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Star Citizen Alpha 2.0 Rethinks Flight And Combat

There is much still unknown about Star Citizen [official site], the space game that’s been crowd-funded to the tune of almost $100 million (I summarised the strange situation to date here), but one of the things that is known is how its essential dogfighting works. The Arena Combat module has been around for a little while now, and while some backers are delighted at the chance to take their purchased spaceships out for a ride in it, there has been some grumbling about the flight model. Even devs Cloud Imperium Games seem to agree that it wasn’t quite hitting the high notes, as they’ve just announced detailed plans for a major overhaul.

OK, I’m going to avoid O.P.I.N.I.ON. here, as A) I only have a limited amount of hands-on experience with the Arena Combat thus far, and only own one starting ship and B) I’ve had enough emails from the SC community for one week already, thanks. So, just the facts, ma’am.

The upcoming ‘Star Citizen Alpha 2.0’ brings with it a feature called IFCS 2.0, which adds three new types of flight model: Precision, Space Combat Maneuvers (SCM) and Cruise. In addition to that is ‘a 3rd order motion control system’, the explanation for which involves several graphs and… No, I’m not going to try and summarise how it works, but instead just go with CIG’s claim that the old 2nd order system, though simpler to control, “provides a very stiff, mechanical ship movement.” The new one “will allow us to tune ships to be as stiff or as smooth as we need.”

As a consequence of this, it’s received “a nearly complete from-the-ground-up re-balance of the ship handling characteristics”, and all ships are going to feel “quite different” right out of the gates once 2.0 arrives. If I’m understanding this correctly, this both means that flight as a whole should feel better, and that there’ll be more striking variety in handling between different ships.

The three new flight models, meanwhile, change things up in different ways depending on exactly what you’re up to. Precision is used primarily for take-off and landing, and turns down max velocity while increasing control, in order that you don’t collide with asteroids and silly things like that.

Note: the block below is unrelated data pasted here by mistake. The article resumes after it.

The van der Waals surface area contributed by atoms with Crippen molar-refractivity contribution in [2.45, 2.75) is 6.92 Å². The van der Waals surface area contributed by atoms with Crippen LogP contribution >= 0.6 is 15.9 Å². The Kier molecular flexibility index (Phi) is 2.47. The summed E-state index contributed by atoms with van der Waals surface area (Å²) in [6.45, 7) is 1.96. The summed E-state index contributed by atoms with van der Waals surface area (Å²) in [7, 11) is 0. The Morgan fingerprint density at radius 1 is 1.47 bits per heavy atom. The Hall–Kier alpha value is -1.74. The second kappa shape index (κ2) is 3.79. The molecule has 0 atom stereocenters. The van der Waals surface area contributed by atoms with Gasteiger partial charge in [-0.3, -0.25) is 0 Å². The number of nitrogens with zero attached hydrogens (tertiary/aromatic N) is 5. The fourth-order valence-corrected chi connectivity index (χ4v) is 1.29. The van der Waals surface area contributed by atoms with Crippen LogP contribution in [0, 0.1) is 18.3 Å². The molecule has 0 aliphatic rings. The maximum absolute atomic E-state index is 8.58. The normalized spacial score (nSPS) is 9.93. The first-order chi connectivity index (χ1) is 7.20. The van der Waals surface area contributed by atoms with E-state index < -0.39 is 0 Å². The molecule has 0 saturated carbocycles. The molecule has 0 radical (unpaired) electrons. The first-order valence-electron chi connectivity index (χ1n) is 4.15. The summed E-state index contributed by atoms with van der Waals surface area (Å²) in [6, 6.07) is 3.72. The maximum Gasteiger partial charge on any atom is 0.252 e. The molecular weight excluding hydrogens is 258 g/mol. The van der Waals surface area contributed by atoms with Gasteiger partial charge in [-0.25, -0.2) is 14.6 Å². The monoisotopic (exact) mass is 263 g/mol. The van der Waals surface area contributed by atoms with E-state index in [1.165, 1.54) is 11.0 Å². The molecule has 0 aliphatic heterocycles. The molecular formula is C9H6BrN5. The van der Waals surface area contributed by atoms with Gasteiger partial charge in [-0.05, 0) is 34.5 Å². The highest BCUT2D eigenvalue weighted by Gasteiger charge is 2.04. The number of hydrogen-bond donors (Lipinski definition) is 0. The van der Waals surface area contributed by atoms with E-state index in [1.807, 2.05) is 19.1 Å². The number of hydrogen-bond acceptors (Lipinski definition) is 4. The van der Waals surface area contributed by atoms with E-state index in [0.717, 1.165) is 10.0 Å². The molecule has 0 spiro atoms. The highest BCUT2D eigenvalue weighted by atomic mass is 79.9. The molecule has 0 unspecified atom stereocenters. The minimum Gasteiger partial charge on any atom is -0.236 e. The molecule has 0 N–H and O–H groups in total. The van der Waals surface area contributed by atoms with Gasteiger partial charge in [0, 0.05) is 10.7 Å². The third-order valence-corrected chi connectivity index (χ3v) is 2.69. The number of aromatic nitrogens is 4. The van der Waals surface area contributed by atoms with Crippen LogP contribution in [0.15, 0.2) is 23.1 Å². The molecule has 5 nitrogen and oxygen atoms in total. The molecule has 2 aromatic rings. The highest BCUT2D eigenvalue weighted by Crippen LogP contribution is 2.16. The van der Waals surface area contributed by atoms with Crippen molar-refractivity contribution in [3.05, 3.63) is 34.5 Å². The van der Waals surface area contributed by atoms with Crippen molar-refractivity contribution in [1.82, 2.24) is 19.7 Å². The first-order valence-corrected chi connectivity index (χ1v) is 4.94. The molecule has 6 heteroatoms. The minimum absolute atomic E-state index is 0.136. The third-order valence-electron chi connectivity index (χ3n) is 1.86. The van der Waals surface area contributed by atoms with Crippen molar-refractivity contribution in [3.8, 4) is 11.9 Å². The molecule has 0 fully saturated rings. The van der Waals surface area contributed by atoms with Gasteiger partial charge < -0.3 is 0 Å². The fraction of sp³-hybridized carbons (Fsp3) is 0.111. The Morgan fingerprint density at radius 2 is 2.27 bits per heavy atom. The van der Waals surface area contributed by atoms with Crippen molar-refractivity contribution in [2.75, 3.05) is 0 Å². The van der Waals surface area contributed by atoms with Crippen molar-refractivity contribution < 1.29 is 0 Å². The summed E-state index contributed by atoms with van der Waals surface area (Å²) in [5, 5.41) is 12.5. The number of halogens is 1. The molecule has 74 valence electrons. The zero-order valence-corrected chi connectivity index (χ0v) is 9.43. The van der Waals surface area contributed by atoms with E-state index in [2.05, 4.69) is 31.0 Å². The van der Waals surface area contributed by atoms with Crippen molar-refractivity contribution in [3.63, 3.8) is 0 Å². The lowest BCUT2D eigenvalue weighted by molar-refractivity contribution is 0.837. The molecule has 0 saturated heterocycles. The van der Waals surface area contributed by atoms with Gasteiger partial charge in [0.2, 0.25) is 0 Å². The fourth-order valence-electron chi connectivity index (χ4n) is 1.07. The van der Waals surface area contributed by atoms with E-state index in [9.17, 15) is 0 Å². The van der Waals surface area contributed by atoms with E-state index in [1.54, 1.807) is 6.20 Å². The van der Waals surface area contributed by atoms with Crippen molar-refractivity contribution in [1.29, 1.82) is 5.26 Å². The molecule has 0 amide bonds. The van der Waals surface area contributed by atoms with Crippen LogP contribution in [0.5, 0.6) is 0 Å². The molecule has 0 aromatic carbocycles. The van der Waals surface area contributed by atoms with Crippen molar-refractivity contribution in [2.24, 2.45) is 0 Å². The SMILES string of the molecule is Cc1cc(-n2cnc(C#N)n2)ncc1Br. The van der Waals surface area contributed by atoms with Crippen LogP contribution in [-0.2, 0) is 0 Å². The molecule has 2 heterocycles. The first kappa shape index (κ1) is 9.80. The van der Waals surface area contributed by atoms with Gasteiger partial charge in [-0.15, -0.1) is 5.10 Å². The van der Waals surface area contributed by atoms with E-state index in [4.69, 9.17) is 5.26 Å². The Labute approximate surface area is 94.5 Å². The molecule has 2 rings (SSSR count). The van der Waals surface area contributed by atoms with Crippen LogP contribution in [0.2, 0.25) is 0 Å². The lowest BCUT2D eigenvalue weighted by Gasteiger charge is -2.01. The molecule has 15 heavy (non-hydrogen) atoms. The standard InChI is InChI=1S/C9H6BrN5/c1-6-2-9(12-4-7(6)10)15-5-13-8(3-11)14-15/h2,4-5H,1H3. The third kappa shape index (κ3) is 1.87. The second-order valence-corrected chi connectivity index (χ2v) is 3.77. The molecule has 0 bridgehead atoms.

Space Combat Maneuvers, which kicks in once you’ve cleared nearby objects, is touted as being “one of the biggest changes to the flight control system”, but is superficially similar to the model currently used by Arena Commander. It’s far more reactive to exactly what your ship is carrying and equipped with though, and requires your learning the various turning axis of your ship(s) in order to work out what’s fastest and/or most precise. SCM also brings with it a new Afterburner for a spot of added speed but without necessarily sacrificing control.

Then Cruise is for “longer distance travel in the same local area”, and essentially means more speed but less control – it cuts your commute times, in other words.

Further down the line is Quantum Leap, which is what you need for covering extreme distances. Oh boy.

General balance changes swirl around all of this, and there’s also an end-philosophy of it all rejiggering combat so that it’s more about “juggling different levels of risk, reward, and commitment.” It all sounds very sciencey, but it remains to be seen if this just them showing their working – historically they are very open about exactly what and how they’re developing – or that certain doors are closing on more casual players.

Sadly no release date for 2.0 is given, but there’s a wealth of info both on this page and in the below video:

Whaddaya think, then?

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Alec Meer

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Co-founder of RPS. Dungeon Keeper & X-COM 4 Life.

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